If the local subnet consists of a varied number of version 2, version 3, and version 4 servers, more sorting is required. The automounter prefers the highest version on the local subnet. In this instance, version 4 is the highest version. However, if the local subnet has more version 3 or version 2 servers than version 4 servers, the automounter “bids down” from the highest version on the local subnet by one version. For example, if the local subnet has three servers with version 4, three servers with version 3, and ten servers with version 2, a version 3 server is selected.
Similarly, if the local subnet consists of a varied number of version 2 and version 3 servers, the automounter first looks at the which version represents the highest version on the local subnet. Next, the automounter counts the number of servers that run each version. If the highest version on the local subnet also represents the most servers, the highest version is selected. If a lower version has more servers, the automounter bids down from the highest version on the local subnet by one version. For example, if more version 2 servers are on the local subnet than version 3 servers, a version 2 server is selected.
Note - Weighting is also influenced by keyword values in the /etc/default/nfs file. Specifically, values for NFS_SERVER_VERSMIN, NFS_CLIENT_VERSMIN, NFS_SERVER_VERSMAX, and NFS_CLIENT_VERSMAX can make some versions be excluded from the sorting process. For more information about these keywords, see Keywords for the /etc/default/nfs File.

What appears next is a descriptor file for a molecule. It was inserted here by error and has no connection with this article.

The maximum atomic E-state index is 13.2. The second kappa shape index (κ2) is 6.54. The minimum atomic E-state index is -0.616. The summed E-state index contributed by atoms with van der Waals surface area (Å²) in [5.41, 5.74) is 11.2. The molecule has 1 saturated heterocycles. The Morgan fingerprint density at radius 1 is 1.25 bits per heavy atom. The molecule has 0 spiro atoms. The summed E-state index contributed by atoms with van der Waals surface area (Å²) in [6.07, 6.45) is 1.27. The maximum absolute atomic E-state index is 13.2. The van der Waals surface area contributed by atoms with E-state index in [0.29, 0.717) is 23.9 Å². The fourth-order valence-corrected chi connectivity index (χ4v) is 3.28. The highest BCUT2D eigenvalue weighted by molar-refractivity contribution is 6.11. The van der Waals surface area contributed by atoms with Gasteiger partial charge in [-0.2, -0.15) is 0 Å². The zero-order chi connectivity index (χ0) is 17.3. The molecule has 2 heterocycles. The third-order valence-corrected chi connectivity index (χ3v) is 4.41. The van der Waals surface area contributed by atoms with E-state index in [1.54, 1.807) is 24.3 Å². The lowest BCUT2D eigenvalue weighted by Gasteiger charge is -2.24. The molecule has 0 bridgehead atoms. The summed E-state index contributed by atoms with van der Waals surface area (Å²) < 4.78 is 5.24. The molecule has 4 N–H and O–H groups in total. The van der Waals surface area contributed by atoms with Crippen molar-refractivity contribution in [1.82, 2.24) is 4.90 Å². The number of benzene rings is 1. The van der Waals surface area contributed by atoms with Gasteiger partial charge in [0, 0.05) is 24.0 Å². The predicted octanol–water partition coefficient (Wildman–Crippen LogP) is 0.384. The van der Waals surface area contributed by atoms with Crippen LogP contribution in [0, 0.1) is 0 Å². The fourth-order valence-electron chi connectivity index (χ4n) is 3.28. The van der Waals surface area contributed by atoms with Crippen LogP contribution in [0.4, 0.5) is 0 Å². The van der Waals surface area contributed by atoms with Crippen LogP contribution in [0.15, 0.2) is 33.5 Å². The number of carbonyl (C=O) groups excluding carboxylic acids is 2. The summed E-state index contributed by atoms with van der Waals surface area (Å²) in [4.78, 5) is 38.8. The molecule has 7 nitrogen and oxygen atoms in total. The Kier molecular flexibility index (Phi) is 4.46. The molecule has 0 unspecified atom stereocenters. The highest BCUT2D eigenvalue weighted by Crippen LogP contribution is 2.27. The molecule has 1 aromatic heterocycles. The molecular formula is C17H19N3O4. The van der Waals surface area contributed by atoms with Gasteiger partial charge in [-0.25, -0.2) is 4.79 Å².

With failover, the sorting is checked at mount time when a server is selected. Multiple locations are useful in an environment where individual servers might not export their file systems temporarily.
Failover is particularly useful in a large network with many subnets. Autofs chooses the appropriate server and is able to confine NFS network traffic to a segment of the local network. If a server has multiple network interfaces, you can list the host name that is associated with each network interface as if the interface were a separate server. Autofs selects the nearest interface to the client.